JF: I didn’t go into it with too many expectations–and I don’t mean I had low expectations, but I think I’m probably more existential then I’m not and as opposed to setting myself up for existential disappointment–like investing a lot of energy in something like, “Ooo, ooo, my whole world will be better when I get these new pair of jeans.” You then get those new pair of jeans and their great for an afternoon and then you realize the world is still the same. I think that is how I approach my creative process. I don’t go into it thinking it should be this, or it should be that, but I do hope for the best; so was I pleasantly surprised? Absolutley, because I went in with the cleanest slate of thinging as I possible could and we walked away with some real gems. All of it didn’t end up or won’t end up making the album but everyone we collaborated with, without exception stepped up to the plate and made me feel better about what I do as an artist.
IPMM: Can you talk a little about the difference between working as you did here, where people are coming to collaborate with you, compared to your work as a producer. Certainly, you were a very important part of the works you produced, but it still was, “Here’s John to come work with the Fugees,” not the other way around.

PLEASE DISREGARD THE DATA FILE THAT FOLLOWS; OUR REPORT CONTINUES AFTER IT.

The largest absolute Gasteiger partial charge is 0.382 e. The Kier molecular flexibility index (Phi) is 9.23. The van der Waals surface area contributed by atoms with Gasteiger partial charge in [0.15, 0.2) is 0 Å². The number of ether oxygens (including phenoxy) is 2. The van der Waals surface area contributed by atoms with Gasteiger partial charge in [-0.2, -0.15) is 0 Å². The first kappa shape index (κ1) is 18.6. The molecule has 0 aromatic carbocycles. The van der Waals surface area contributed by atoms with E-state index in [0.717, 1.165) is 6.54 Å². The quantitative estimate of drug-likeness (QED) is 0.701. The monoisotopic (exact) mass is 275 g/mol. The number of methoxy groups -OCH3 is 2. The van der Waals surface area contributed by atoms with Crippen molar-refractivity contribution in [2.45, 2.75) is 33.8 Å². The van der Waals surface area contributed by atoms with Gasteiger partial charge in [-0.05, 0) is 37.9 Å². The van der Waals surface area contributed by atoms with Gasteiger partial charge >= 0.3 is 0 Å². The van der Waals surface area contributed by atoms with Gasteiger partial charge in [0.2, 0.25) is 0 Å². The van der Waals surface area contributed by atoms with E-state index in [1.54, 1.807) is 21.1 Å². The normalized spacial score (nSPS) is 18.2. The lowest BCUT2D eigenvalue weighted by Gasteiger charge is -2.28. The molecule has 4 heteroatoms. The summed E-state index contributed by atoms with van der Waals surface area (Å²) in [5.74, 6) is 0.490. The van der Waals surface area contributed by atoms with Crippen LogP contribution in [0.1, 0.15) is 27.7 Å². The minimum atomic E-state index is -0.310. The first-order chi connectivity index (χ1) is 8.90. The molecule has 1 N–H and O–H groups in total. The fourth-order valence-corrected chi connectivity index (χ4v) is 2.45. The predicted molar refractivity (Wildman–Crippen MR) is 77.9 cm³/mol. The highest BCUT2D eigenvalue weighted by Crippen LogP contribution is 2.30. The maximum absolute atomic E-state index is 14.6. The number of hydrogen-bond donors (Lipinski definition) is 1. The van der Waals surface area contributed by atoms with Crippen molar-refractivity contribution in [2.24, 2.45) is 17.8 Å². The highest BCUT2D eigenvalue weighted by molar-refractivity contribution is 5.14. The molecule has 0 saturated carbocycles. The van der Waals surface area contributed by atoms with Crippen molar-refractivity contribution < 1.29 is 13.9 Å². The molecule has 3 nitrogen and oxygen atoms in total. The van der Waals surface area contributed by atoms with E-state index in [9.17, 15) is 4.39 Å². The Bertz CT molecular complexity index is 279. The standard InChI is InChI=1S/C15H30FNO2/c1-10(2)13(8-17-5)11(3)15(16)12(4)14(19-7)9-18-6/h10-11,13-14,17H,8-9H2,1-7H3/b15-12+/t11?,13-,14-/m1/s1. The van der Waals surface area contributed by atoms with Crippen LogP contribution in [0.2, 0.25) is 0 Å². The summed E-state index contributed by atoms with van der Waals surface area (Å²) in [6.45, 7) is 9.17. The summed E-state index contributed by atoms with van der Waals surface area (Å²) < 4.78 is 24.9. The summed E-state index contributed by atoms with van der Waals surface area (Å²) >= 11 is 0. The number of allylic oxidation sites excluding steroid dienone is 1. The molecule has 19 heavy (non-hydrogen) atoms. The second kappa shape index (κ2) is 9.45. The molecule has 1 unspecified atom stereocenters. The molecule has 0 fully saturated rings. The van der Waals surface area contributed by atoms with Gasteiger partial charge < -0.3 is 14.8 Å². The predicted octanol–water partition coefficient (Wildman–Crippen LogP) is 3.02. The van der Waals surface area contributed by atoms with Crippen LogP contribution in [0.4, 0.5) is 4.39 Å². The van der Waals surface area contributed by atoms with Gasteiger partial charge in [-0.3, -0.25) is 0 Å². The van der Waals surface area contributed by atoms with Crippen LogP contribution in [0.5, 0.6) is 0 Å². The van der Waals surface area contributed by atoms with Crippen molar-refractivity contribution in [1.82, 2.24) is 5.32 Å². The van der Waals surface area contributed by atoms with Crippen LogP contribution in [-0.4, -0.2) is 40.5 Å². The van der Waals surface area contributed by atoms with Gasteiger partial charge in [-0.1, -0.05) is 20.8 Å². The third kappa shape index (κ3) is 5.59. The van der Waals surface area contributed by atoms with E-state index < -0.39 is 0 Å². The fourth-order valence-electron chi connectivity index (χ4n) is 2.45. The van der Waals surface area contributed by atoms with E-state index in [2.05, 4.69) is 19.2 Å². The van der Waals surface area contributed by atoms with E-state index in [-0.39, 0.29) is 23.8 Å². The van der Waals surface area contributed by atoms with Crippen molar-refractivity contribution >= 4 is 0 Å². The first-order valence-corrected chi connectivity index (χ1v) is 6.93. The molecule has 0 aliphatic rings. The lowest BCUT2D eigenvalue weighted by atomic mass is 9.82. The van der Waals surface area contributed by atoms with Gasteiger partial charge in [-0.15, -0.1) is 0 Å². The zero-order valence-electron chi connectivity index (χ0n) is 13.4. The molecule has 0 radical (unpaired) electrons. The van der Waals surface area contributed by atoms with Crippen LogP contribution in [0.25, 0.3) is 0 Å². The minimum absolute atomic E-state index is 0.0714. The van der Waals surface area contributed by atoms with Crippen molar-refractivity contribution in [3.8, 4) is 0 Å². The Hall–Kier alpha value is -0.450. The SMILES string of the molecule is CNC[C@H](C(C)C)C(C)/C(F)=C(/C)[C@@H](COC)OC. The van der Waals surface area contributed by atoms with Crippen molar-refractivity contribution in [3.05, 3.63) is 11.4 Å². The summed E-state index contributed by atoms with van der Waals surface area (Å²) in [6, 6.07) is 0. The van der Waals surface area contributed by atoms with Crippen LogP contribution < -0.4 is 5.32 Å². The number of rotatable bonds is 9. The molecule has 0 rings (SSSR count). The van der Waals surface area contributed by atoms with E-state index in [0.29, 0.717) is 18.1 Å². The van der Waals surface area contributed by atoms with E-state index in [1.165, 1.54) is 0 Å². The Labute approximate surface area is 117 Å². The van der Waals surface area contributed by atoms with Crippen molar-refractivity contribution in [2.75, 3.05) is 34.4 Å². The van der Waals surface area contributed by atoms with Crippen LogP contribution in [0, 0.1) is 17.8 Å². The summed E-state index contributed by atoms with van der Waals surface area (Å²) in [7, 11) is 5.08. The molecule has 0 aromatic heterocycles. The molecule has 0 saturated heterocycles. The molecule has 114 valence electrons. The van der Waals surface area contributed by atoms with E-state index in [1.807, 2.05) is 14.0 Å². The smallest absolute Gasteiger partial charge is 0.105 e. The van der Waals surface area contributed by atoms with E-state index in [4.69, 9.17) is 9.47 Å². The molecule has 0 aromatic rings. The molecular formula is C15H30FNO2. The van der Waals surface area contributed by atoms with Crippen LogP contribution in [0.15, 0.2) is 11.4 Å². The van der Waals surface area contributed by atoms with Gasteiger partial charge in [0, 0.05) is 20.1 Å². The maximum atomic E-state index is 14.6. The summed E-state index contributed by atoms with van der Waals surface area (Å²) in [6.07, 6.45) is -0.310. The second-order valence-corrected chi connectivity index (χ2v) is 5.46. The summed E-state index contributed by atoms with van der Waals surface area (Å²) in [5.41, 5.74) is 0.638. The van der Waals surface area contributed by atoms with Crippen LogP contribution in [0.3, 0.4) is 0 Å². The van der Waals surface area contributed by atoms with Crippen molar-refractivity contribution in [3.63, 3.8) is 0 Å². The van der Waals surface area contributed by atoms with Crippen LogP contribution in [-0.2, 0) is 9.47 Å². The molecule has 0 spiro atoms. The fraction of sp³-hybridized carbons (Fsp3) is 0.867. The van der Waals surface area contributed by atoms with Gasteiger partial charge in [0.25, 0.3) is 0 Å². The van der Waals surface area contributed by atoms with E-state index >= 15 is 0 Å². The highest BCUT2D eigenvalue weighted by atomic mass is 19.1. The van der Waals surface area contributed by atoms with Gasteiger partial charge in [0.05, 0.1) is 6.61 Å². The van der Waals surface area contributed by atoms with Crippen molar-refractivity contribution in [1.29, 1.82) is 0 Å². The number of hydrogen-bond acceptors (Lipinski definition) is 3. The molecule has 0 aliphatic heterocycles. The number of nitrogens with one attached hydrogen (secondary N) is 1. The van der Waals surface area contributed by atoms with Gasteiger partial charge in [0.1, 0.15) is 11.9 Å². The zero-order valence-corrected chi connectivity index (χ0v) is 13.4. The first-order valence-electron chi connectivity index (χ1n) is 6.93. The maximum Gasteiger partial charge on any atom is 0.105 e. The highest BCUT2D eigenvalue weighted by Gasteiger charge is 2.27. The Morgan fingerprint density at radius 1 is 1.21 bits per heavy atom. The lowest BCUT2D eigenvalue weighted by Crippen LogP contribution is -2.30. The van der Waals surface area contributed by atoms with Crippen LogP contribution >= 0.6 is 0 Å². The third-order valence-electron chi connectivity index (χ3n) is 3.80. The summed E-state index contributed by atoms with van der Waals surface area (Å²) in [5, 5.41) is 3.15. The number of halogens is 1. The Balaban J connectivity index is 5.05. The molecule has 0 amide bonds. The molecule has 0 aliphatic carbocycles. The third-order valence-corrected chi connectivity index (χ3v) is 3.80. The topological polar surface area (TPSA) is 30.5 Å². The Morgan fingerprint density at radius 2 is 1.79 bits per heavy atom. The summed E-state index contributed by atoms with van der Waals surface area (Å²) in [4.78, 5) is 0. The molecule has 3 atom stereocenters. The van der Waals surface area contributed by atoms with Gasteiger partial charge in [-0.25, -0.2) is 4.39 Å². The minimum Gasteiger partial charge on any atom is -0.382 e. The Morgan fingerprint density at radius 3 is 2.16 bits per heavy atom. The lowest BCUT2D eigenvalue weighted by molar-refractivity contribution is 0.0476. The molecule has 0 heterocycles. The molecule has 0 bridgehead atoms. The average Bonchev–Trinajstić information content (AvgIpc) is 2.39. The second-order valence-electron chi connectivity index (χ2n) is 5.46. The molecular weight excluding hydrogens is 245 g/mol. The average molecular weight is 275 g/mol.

JF: That’s a great question, I don’t know if I ever thought about the approach like that. To be perfectly honest, I’d probably say yeah. There is a different approach to showing up to the studio and knowing that your contribution could be a verse on a song or 16 bars of a rap, knowing this is the job I have to do; to show up and just deliver that. For this, it wasn’t so much the approach in the studio as it was the live approach to things. For me, I never was in a position where I was a band leader. Not to say that I wasn’t a solo artist at one point, but I was never, up until just a couple of years ago responsible for getting a band, responsabile for rehearsals, responsible for deligatin parts, I’ve produced stuff before, but band leader, it was a new thing for me and again, Brian helped me out a lot with that approach. So when it came to me collaborating with the artists thoughtout Russia, we had to fuse forces. We had Alina Orlova as a solo artist and Sunsay as a solo artist, but we were working with bands as well. We had to utilize the personalle as best we could. Billy’s Band for example, Billy the lead singer plays an upright bass and here’s Brian on bass in my band, so now we sort of have this jigsaw puzzle of, “how do we all get in this mix without stepping on each others toes.” It was kind of like an I.Q. test, but a fun one, and I think we made the most of it.